loading page

Use of 3D printing for parent and patient education in repair of vascular ring and circumflex aorta
  • +3
  • Robroy MacIver,
  • David Overman,
  • Brooke Moore,
  • Amanda Tenhoff,
  • Tinen Iles,
  • Paul Iazzio
Robroy MacIver
Children's Hospitals and Clinics of Minnesota
Author Profile
David Overman
Children's Hospitals and Clinics of Minnesota
Author Profile
Brooke Moore
Children's Hospitals and Clinics of Minnesota
Author Profile
Amanda Tenhoff
University of Minnesota Twin Cities
Author Profile
Tinen Iles
University of Minnesota Twin Cities
Author Profile
Paul Iazzio
University of Minnesota Twin Cities
Author Profile

Abstract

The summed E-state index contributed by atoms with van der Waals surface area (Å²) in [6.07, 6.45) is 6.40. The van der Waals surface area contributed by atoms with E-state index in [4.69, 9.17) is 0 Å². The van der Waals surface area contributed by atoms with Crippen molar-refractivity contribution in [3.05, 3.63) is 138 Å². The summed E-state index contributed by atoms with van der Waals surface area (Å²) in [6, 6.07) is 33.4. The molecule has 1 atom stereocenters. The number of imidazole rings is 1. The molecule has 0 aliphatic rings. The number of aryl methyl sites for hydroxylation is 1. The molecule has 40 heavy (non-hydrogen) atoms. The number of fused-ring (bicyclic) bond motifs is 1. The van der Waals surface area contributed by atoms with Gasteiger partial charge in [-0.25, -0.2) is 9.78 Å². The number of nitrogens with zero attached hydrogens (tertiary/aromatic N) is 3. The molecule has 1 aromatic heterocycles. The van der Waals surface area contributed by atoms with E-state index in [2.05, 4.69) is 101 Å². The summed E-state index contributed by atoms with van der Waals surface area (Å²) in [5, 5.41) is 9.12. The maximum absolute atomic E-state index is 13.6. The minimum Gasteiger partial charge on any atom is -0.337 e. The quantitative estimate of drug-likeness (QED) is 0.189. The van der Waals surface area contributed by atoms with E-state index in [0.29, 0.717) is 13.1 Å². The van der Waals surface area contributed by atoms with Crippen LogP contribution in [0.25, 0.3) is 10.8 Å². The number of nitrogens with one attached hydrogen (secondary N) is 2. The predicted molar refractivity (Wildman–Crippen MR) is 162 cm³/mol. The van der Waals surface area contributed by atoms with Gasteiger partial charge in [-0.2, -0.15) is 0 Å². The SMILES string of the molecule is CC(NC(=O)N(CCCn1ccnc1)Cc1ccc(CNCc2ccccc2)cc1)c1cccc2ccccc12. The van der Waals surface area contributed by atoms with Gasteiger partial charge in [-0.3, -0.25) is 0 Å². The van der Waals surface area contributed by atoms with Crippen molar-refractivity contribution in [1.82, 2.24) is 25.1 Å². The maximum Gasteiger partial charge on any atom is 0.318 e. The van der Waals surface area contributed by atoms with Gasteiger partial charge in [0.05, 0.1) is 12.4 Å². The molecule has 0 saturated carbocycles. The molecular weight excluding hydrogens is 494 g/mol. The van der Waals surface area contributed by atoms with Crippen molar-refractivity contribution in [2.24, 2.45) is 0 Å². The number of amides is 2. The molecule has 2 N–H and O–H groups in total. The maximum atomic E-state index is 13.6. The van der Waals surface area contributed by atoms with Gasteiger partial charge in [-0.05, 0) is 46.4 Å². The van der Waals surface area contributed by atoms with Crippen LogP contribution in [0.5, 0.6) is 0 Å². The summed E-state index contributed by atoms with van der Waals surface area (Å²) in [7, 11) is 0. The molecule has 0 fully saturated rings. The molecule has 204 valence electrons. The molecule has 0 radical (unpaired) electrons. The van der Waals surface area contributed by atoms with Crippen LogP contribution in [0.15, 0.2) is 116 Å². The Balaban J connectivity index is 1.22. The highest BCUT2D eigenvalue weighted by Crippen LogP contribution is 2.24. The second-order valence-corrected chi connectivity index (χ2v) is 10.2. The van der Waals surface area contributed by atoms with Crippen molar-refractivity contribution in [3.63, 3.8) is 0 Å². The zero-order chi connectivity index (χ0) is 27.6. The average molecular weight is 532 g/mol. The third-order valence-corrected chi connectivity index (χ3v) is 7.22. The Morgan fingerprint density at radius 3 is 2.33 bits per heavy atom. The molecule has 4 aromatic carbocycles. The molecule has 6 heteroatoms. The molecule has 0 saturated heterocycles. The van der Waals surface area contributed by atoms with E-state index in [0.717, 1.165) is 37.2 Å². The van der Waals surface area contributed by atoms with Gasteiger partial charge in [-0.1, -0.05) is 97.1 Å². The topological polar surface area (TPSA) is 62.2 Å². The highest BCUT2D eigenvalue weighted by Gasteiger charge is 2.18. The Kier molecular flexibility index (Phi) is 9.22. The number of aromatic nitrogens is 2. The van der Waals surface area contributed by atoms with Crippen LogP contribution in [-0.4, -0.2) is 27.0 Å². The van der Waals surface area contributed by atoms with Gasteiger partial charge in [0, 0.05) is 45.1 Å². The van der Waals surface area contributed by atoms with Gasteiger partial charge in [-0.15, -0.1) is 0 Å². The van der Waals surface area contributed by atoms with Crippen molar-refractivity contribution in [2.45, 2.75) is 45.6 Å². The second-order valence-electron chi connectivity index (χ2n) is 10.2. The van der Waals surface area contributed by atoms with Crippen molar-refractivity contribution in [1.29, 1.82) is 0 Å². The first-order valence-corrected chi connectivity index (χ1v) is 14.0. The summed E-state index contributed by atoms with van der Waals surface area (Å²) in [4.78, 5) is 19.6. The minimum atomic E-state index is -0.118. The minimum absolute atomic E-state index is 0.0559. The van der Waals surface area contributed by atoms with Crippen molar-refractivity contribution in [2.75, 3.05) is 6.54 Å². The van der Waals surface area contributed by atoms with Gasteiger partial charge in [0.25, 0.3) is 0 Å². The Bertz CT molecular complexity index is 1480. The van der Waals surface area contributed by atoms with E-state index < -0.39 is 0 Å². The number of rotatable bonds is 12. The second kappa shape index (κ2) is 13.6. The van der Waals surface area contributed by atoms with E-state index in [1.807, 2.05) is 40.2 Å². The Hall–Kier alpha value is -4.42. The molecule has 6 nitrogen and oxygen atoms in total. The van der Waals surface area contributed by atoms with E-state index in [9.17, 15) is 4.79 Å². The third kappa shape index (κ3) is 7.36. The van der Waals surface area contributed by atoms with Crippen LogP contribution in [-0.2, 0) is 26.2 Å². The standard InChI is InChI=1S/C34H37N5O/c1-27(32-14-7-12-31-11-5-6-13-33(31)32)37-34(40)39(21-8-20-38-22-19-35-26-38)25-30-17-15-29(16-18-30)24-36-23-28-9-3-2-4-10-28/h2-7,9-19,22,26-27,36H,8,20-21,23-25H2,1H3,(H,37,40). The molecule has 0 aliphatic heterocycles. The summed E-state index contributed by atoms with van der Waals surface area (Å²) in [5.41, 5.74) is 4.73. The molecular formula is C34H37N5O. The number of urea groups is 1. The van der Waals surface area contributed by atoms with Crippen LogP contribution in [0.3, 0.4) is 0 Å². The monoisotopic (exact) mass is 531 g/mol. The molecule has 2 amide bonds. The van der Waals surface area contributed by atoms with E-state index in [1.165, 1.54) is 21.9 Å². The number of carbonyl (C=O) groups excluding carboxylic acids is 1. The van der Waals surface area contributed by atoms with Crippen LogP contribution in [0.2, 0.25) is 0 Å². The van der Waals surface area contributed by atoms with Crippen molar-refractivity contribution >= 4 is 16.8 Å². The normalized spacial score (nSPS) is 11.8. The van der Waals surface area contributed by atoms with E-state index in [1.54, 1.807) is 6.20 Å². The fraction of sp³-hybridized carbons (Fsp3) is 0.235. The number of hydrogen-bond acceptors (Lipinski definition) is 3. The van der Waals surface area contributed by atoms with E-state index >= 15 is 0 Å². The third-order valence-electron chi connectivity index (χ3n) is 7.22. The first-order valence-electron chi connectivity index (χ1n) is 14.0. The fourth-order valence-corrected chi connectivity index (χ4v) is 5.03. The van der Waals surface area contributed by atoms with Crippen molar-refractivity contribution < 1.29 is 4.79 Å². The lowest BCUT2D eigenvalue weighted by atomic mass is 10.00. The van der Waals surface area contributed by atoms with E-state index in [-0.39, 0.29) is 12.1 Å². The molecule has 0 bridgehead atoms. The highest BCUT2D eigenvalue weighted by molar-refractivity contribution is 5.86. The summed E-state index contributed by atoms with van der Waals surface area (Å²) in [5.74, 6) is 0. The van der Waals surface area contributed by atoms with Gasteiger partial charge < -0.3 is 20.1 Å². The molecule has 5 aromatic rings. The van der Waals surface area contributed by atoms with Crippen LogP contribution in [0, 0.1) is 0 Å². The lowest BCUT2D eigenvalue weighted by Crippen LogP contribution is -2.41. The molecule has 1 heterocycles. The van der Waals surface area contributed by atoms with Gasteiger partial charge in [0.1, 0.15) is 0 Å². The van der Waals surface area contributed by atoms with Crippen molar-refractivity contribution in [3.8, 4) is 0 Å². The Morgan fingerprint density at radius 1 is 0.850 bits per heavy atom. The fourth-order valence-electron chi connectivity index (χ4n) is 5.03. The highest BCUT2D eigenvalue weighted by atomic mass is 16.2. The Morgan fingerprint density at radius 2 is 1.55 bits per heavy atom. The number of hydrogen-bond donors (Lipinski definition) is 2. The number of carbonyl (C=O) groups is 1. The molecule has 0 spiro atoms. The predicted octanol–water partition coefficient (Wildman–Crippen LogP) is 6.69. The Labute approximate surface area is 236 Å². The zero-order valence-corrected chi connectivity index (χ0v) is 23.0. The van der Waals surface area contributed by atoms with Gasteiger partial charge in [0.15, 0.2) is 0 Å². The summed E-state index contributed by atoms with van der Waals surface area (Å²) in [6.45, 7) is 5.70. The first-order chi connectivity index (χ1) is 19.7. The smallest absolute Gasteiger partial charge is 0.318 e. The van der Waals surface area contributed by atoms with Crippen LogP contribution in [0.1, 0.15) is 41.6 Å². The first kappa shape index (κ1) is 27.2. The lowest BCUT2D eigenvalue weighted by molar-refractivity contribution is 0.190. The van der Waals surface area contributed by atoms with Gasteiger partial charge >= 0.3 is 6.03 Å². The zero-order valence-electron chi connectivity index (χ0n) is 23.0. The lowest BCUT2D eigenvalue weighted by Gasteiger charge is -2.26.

A clear understanding by the patient and family of airway pathology caused by vascular rings can be difficult to achieve. The pathology is three-dimensional in nature, and is a compilation of differing anatomic structures. Patient confusion can lead to misunderstandings regarding the nature of the operation, attendant risks, and the expected post-operative course. In this review we describe our use of 3D printing in the setting of circumflex aorta and double aortic arch to help guide a child and their family through the decision for treatment of what can be a difficult problem in both diagnosis and management. Our patient underwent two operations. First, a thoracoscopic division of a left ligamentum and atretic distal left aortic arch. While symptoms improved somewhat post-operatively, moderate dysphagia and dyspnea persisted. Based on further evaluation we concluded that the circumflex aorta was the etiology of the ongoing symptoms, so an aortic uncrossing procedure under circulatory arrest was recommended and performed. We used a 3D model in the education of the patient and family prior to the second surgery and greatly enhanced their understanding of why a repeat operation was required to address an additional component of this complex vascular ring. The use of 3D printing in preoperative discussions facilitated better understanding of complex three dimensional anatomy for the patient and patient's family. In addition, this communication strategy helped frame expectations regarding the post-operative course and convalescence.